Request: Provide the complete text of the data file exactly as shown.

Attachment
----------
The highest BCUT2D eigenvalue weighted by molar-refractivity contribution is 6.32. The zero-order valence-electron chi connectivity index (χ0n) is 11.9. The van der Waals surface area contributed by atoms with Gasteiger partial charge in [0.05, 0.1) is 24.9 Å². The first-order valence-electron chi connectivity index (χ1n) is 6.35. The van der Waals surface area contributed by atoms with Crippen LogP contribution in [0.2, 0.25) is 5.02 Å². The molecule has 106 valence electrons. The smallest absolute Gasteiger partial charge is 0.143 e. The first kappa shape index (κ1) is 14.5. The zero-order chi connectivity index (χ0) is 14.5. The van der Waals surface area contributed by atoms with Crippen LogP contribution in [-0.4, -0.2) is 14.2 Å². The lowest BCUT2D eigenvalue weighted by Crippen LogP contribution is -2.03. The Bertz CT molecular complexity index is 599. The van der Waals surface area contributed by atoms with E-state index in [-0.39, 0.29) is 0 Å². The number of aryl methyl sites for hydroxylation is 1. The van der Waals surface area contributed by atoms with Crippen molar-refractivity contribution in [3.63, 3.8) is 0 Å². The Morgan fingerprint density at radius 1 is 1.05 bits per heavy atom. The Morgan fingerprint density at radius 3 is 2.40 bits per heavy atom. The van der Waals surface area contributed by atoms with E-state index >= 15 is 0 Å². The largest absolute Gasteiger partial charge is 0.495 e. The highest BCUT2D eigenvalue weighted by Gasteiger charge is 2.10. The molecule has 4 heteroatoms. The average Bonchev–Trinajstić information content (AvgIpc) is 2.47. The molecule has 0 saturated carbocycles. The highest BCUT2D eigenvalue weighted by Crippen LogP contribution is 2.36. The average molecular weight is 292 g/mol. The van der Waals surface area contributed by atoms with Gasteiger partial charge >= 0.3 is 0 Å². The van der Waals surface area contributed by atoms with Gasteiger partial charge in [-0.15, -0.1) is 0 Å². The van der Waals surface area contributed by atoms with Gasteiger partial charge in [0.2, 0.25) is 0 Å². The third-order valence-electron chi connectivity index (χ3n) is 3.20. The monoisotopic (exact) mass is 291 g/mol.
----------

The highest BCUT2D eigenvalue weighted by molar-refractivity contribution is 6.32. The zero-order valence-electron chi connectivity index (χ0n) is 11.9. The van der Waals surface area contributed by atoms with Gasteiger partial charge in [0.05, 0.1) is 24.9 Å². The first-order valence-electron chi connectivity index (χ1n) is 6.35. The van der Waals surface area contributed by atoms with Crippen LogP contribution in [0.2, 0.25) is 5.02 Å². The molecule has 106 valence electrons. The smallest absolute Gasteiger partial charge is 0.143 e. The first kappa shape index (κ1) is 14.5. The zero-order chi connectivity index (χ0) is 14.5. The van der Waals surface area contributed by atoms with Crippen LogP contribution in [-0.4, -0.2) is 14.2 Å². The lowest BCUT2D eigenvalue weighted by Crippen LogP contribution is -2.03. The Bertz CT molecular complexity index is 599. The van der Waals surface area contributed by atoms with E-state index in [-0.39, 0.29) is 0 Å². The number of aryl methyl sites for hydroxylation is 1. The van der Waals surface area contributed by atoms with Crippen molar-refractivity contribution in [3.63, 3.8) is 0 Å². The Morgan fingerprint density at radius 1 is 1.05 bits per heavy atom. The Morgan fingerprint density at radius 3 is 2.40 bits per heavy atom. The van der Waals surface area contributed by atoms with E-state index >= 15 is 0 Å². The largest absolute Gasteiger partial charge is 0.495 e. The highest BCUT2D eigenvalue weighted by Gasteiger charge is 2.10. The molecule has 4 heteroatoms. The average Bonchev–Trinajstić information content (AvgIpc) is 2.47. The molecule has 0 saturated carbocycles. The highest BCUT2D eigenvalue weighted by Crippen LogP contribution is 2.36. The average molecular weight is 292 g/mol. The van der Waals surface area contributed by atoms with Gasteiger partial charge >= 0.3 is 0 Å². The van der Waals surface area contributed by atoms with Gasteiger partial charge in [-0.15, -0.1) is 0 Å². The van der Waals surface area contributed by atoms with Gasteiger partial charge in [0.2, 0.25) is 0 Å². The third-order valence-electron chi connectivity index (χ3n) is 3.20. The monoisotopic (exact) mass is 291 g/mol.